How do we interpret and express our dreams? Twelve theater majors have set out to answer this question, among others, with the spring University Theater production of A Dream Play.
When Joshua Oppenheimer, the director of The Act of Killing, spoke in Golden Auditorium last Friday, he described his Oscar-nominated film as a tightrope between empathy and repulsion. Read more
The showing, which is free and open to the public, will feature a lecture by Michael at 4:30 p.m. October 23 in Golden Auditorium in Little Hall. A reception will follow.
This is the seventh exhibition in Michael’s Dimensional Drawing Project, which began nine years ago at the Munson-Williams-Proctor Arts Institute in Utica.
For this exhibition, Michael will collaborate with Colgate students to create a site-specific installation intended to expand definitions of drawing and to understand drawing’s relationship to other marking systems such as musical notation, calligraphy, and choreography.
At the close of the exhibition in January 2014, a musical composition inspired by the works will be performed in the Clifford Art Gallery. Michael will also premiere his new video installation, “Shadows-Speak,” which appears as a subtle play of light and shadow dancing to the taps of a typewriter’s keys.
A Swinging ‘Gates alumna has added an Emmy to her list of accomplishments.
Audrey Morrissey ’89 received the award in September for her work as one of five executive producers of The Voice, a television show in its fifth season on NBC. The show’s producers were given the award for outstanding reality program that uses a competition format.
“Having produced music-based award shows for most of my career, I know the army of talented and dedicated people it takes to mount award-show scale performances week after week. Receiving an award from your peers recognizing the tireless efforts of the team is incredibly humbling and gratifying,” Morrissey said.
The job presents challenges that include thinking of how to keep things fresh without losing the show’s core values, staying on schedule, and finding the right song for each contestant, a critical project that keeps the music department busy for weeks, Morrissey said.
“I think people would be very surprised to know how much time and effort goes into choosing the right song for the contestants to sing each week,” she said.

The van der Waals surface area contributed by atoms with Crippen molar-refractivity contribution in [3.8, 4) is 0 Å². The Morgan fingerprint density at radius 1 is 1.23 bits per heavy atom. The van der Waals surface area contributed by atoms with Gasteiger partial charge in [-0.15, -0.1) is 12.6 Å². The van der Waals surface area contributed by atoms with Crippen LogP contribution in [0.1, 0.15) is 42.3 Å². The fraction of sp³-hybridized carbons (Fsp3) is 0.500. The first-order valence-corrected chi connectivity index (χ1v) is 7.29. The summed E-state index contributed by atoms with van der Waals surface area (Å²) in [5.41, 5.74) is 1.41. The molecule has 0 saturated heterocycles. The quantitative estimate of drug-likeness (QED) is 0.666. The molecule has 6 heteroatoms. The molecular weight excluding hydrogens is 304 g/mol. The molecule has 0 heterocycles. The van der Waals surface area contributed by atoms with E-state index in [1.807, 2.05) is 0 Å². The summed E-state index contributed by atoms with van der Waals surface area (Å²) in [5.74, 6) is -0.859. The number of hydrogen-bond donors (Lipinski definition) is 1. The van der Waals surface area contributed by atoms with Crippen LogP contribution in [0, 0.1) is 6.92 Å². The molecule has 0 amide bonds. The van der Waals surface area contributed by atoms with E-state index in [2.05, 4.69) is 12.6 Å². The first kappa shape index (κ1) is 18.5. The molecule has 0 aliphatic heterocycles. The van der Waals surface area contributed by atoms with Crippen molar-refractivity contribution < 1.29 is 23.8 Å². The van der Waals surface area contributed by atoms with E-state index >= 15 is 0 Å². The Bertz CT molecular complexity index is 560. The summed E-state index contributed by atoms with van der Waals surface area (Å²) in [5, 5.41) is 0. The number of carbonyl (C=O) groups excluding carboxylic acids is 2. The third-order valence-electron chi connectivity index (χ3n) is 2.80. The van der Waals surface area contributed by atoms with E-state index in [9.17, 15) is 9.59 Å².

Her first job after graduation was with MTV, which she landed when her friend and fellow Swinging ‘Gates member Jennifer Dowd ’87 referred her to Douglas Wilson ’88.
Elizabeth Marlowe, assistant professor of art and art history, started with some big questions at a recent colloquium: “What can we learn from a work of ancient art? Will it teach us new things or reinforce what we already know?”
In addressing those questions, Marlowe highlighted the lack of attention paid to the origins of art pieces that have inhabited museums for more than a century, and how that can completely change how we view the artwork.
From Lawrence Hall to Hamilton Central School to a high school in New Jersey, the distinctive black-and-white cover of George Saunders’s Tenth of December seemed to be everywhere this summer — the visual cue to the inaugural Colgate Reads program.
Colgate Reads was simple: read a story, discuss the story. Approximately 2,150 people joined in to read the title story of Saunders’s new collection, surpassing the goal of 2,013 participants. Read more
(Note: These are prepared remarks by Mary Ann Calo, Batza Professor of Art and Art History; Director, Division of Arts and Humanities, given at Colgate’s 193rd convocation.)
Greetings to President Herbst, Dean Hicks, my colleagues on the faculty, and of course a warm welcome to the class of 2017, our transfer students and their families.
It is a great honor to stand before you tonight and I want to thank the President and the Dean for this opportunity. You have already spent many hours in conversation with advisors and peers and received extensive orientation to various aspects of life at Colgate. The semester starts tomorrow and my job is to welcome you to our scholarly community—specifically to the classroom and the intellectual adventure you are about to begin. Read more
It was standing-room only at the Colgate Inn on Thursday evening, June 27, when architect David Adjaye revealed to the Hamilton community his firm’s design for the university’s proposed Center for Art and Culture (CAC).
Adjaye began by describing elements in the surrounding area that his team considered in designing the center. In addition to the surrounding landscape and its geology, he said that agrarian structures as well as “the idea of striafied, articulated volumes” like the historic Hamilton Village Hall with its windowed cupola became inspirations. “All of this has come together to inform how we look at making a high-quality, sustainable, and environmentally responsive building that also creates a fantastic environment for art.” Read more
In an important example of international, cultural, and educational collaboration, Colgate University will give 119 indigenous artworks to Curtin University in Western Australia. The works, a significant part of the heritage and history of the region, were created by Noongar children who were part of Australia’s “Stolen Generations.” Read more
The Revolutions per Minute (RPM) sound art exhibition wraps up tonight with student projects to be displayed from 4 p.m. to 8 p.m. at the former Crowe’s Pharmacy in the village of Hamilton.
“[It’s meant to] allow everyone to listen to how others interpreted the sound art, how they experienced this exhibit and created their own work,” said Wenhua Shi, assistant professor of art and art history at Colgate, who co-curated the exhibition with Dajuin Yao, artist and director of Open Media Lab at the China Academy of Art. Read more